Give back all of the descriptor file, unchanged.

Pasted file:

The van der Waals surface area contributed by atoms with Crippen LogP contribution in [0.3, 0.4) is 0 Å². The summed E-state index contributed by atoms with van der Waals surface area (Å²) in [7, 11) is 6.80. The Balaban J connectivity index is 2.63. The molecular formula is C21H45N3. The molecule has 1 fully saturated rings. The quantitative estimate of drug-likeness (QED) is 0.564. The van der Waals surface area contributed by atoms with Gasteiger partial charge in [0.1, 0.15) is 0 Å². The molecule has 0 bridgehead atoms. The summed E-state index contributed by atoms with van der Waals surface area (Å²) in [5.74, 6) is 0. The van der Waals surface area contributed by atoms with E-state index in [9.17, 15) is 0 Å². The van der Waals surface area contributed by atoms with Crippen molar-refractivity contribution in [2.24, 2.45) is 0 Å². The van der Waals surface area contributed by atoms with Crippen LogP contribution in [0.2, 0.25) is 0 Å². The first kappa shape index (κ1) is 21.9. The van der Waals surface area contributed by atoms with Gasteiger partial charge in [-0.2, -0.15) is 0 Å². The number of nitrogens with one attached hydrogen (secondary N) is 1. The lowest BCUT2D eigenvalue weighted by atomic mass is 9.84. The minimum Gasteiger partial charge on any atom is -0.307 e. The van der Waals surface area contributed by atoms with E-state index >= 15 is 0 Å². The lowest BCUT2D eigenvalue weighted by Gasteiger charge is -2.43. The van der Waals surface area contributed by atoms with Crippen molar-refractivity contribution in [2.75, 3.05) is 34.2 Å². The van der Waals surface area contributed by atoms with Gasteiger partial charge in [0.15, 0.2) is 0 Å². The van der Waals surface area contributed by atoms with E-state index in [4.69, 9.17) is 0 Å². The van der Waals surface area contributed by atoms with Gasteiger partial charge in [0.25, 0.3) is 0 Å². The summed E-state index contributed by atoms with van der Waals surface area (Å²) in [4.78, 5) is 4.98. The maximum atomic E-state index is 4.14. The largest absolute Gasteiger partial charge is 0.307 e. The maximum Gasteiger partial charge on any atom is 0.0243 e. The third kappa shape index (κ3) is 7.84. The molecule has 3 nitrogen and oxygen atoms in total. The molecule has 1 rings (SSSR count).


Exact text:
The van der Waals surface area contributed by atoms with Crippen LogP contribution in [0.3, 0.4) is 0 Å². The summed E-state index contributed by atoms with van der Waals surface area (Å²) in [7, 11) is 6.80. The Balaban J connectivity index is 2.63. The molecular formula is C21H45N3. The molecule has 1 fully saturated rings. The quantitative estimate of drug-likeness (QED) is 0.564. The van der Waals surface area contributed by atoms with Gasteiger partial charge in [0.1, 0.15) is 0 Å². The molecule has 0 bridgehead atoms. The summed E-state index contributed by atoms with van der Waals surface area (Å²) in [5.74, 6) is 0. The van der Waals surface area contributed by atoms with E-state index in [9.17, 15) is 0 Å². The van der Waals surface area contributed by atoms with Crippen molar-refractivity contribution in [2.24, 2.45) is 0 Å². The van der Waals surface area contributed by atoms with Crippen LogP contribution in [0.2, 0.25) is 0 Å². The first kappa shape index (κ1) is 21.9. The van der Waals surface area contributed by atoms with Gasteiger partial charge in [-0.2, -0.15) is 0 Å². The number of nitrogens with one attached hydrogen (secondary N) is 1. The lowest BCUT2D eigenvalue weighted by atomic mass is 9.84. The minimum Gasteiger partial charge on any atom is -0.307 e. The van der Waals surface area contributed by atoms with E-state index >= 15 is 0 Å². The lowest BCUT2D eigenvalue weighted by Gasteiger charge is -2.43. The van der Waals surface area contributed by atoms with Crippen molar-refractivity contribution in [2.75, 3.05) is 34.2 Å². The van der Waals surface area contributed by atoms with Gasteiger partial charge in [0.15, 0.2) is 0 Å². The van der Waals surface area contributed by atoms with E-state index in [4.69, 9.17) is 0 Å². The van der Waals surface area contributed by atoms with Gasteiger partial charge in [0.25, 0.3) is 0 Å². The summed E-state index contributed by atoms with van der Waals surface area (Å²) in [4.78, 5) is 4.98. The maximum atomic E-state index is 4.14. The largest absolute Gasteiger partial charge is 0.307 e. The maximum Gasteiger partial charge on any atom is 0.0243 e. The third kappa shape index (κ3) is 7.84. The molecule has 3 nitrogen and oxygen atoms in total. The molecule has 1 rings (SSSR count).